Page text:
On social media Wednesday, Abbott posted a picture of four guards rolling out concertina wire with a statement: “Texas’ razor wire is an effective deterrent against the illegal border crossings encouraged by Biden’s open border policies. We continue to deploy this razor wire to repel illegal immigration.”

Texas Attorney General Ken Paxton sued the Biden administration in October, claiming that the Border Patrol illegally destroyed state property when its agents cut through concertina wire on the banks of the Rio Grande to “assist” migrants to “illegally cross” the border. The Biden administration has said agents cut the wire in order to arrest migrants that were already on American soil as that is what federal law requires.

District Judge Alia Moses, a George W. Bush appointee, eventually ruled in favor of the Biden administration, saying Border Patrol agents didn’t violate any laws by cutting the wire to take into custody people crossing the river illegally.

Texas appealed and the 5th U.S. Circuit Court of Appeals vacated the lower court’s ruling until a panel of judges could hear arguments. The Biden administration took the case to the Supreme Court asking the federal judges to vacate the appeal court’s ruling.

The standoff between Texas and the federal government escalated when earlier this month state troopers and National Guard members took over Shelby Park in Eagle Pass against city officials’ wishes.

On Jan. 12, National Guard members at the park blocked a Border Patrol agent from accessing the river after three migrants drowned while crossing the Rio Grande and two other migrants were still struggling in the water, according to a court filing by the U.S. Department of Justice.

According to the filing, Mexican immigration officials alerted Border Patrol agents at 9 p.m. that night that two migrants were in distress on the American side near the boat ramp at Shelby Park. An hour earlier, a mother with two children drowned in the same area, according to the Justice Department. When a supervising Border Patrol agent told National Guard troops at the park gate about the migrants in distress, one of them responded that they had orders to deny Border Patrol entry.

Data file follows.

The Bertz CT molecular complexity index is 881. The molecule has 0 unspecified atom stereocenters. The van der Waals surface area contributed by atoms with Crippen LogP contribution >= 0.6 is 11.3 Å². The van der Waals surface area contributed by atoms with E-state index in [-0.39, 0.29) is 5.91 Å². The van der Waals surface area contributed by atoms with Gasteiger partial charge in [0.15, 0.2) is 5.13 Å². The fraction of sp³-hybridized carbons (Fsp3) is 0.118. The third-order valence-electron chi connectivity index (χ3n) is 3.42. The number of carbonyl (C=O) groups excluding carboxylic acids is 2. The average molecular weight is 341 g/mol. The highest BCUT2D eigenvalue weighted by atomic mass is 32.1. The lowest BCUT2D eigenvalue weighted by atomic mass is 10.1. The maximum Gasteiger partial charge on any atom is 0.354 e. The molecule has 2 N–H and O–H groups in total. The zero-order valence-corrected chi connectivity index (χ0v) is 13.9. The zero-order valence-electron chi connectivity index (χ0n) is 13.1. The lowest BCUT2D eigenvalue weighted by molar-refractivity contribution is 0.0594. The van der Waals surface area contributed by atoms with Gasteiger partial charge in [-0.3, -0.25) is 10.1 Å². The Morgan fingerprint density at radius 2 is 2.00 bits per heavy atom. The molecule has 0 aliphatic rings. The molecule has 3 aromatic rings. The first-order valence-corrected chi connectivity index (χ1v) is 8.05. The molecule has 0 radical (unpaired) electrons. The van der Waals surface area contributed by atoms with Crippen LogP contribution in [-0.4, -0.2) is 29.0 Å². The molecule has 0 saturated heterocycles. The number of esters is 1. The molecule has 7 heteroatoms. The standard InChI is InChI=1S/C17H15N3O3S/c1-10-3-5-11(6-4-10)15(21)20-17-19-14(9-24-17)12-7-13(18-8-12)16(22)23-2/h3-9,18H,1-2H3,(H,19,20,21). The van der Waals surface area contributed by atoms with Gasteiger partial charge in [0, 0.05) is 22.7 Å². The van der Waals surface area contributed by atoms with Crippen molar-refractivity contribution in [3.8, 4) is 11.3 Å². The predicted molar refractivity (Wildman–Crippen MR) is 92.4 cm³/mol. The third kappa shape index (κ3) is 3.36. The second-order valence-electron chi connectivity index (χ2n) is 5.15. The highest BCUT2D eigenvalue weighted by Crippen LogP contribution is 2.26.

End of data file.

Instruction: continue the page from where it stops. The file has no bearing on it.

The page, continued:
The Border Patrol agent asked to speak with a National Guard supervisor, who told the agent that “Border Patrol was not permitted to enter the area even in emergency situations,” according to the court filing.

Since then, National Guard has given Border Patrol access to the boat ramp at the park, but the agents have to give their names, and the time they entered the park is recorded, according to a statement by Robert Danley, lead field coordinator for U.S. Customs and Border Protection for the Del Rio area, that was filed with the Supreme Court.

The state has denied the Justice Department’s version of events, saying that the supervising agent who alerted National Guard members at the gate about the drownings didn’t indicate it was an emergency and that “Mexican officials had the situation under control,” according to a court filing by Paxton’s office with the Supreme Court.

Davis Winkie covers the Army for Military Times. He studied history at Vanderbilt and UNC-Chapel Hill, and served five years in the Army Guard. His investigations earned the Society of Professional Journalists' 2023 Sunshine Award and consecutive Military Reporters and Editors honors, among others. Davis was also a 2022 Livingston Awards finalist.